Veronica’s Facebook page nurtures a community of parents who have the open-mindedness to accept that things don’t always go to plan – and that is ok.
Veronica was guided by the principles of positive psychology and narrative therapy when setting up the tone and content of her Facebook page. She encourages parents to share their own experiences of when someone helped them turn a ‘moment’ of potential parenting chaos or overwhelm around.
“In a nutshell, positive psychology recognises that we can get stuck in a negative bias that easily bogs us down and reduces our energy, creativity and problem-solving skills. In contrast, when we focus on the positive aspects of our lives, it inspires greater freedom in thinking, personal motivation and relationships,” she said.
“Narrative therapy ties into this by emphasising the power of the stories we tell ourselves – both about our lives, our personality and other people.These stories can paint us as the heroine, witch, bitch, victim, martyr and when tightly woven and unquestioned can trap us into a particular role. But when we see it as just a story, we gain the power to rewrite it.”
The most important part about the group is the ability for each follower to support one another, essentially creating many leaders in the one global forum. Sharing stories is a powerful way to help rewrite the narrative on a collective level, not just personally, and as a whole, this can make a massive difference to the community.
“I know… asks others to step up in a very practical way within those everyday moments and help another parent out if they see them having a tough time – even if it’s just with a reassuring smile.”
“By focusing on positive encounters, we can drown out the negative experiences many of us face as parents where someone ‘tut tuts’ our tantruming child or decides to tell us where we are going wrong in their eyes.”
“The truth is, we can’t stop those people from forming their own judgement, but we can drown out their negative noise with our own positive stories.”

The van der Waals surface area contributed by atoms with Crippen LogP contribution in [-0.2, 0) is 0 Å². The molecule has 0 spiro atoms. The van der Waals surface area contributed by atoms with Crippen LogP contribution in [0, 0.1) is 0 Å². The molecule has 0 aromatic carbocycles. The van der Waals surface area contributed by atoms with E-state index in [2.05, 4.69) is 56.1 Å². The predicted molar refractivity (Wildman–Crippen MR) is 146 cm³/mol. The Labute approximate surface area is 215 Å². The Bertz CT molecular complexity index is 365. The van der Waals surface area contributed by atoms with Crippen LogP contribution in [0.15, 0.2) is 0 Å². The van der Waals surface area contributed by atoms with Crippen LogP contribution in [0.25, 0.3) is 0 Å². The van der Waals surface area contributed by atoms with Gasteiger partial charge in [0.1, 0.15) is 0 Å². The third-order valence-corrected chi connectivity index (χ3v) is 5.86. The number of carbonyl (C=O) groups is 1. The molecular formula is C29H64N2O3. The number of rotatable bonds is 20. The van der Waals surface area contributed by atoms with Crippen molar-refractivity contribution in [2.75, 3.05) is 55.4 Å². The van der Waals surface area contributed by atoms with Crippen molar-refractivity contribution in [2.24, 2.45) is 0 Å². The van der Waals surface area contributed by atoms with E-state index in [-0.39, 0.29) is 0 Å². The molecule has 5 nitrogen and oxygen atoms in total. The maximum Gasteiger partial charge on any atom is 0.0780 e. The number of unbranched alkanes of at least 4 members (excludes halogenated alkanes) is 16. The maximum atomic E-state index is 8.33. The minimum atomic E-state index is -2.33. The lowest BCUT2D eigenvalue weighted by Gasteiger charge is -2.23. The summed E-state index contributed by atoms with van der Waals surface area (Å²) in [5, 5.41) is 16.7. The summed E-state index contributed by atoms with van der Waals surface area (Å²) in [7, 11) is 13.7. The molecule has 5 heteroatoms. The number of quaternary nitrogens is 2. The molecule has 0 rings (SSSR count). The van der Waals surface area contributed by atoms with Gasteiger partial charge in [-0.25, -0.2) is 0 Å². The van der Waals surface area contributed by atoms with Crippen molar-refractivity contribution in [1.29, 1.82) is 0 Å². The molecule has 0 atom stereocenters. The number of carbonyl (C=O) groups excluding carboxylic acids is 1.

Veronica has learned so much about leadership and how the softness inherent to women is a very positive attribute in all leadership roles and, in fact, shows great strength. Leadership comes in many shapes and forms, and you don’t have to know all the answers to lead, nor do you have to do it all on your own.
“Someone once said to me, ‘true leaders often don’t want to lead – they are called to lead. The vision leads them and they lead the people towards it,’ and when it was put this way, I suddenly felt like it was possible for me.”
Leading today is about speaking your vision with clarity and conviction, which greatly inspires people and when it feels overwhelming, call on your network to support you.
Veronica’s husband is one of her greatest supporters and proudly wears his I Know… badge to work, sparking interest in people he meets throughout the day.
“When he explains the concept, the overwhelming response he gets from other men is recognition that it is needed, respect, gratitude and enthusiasm. It may have taken a woman to found I Know…but it’s message is for men just as much as women,” Veronica said.
“Because we are women, we can see and feel what isn’t working in a patriarchal society. This places us in a powerful position to identify alternative ways of being, organising and doing things. With courage, we voice those alternatives and start making them happen for the benefit of all, not just women.”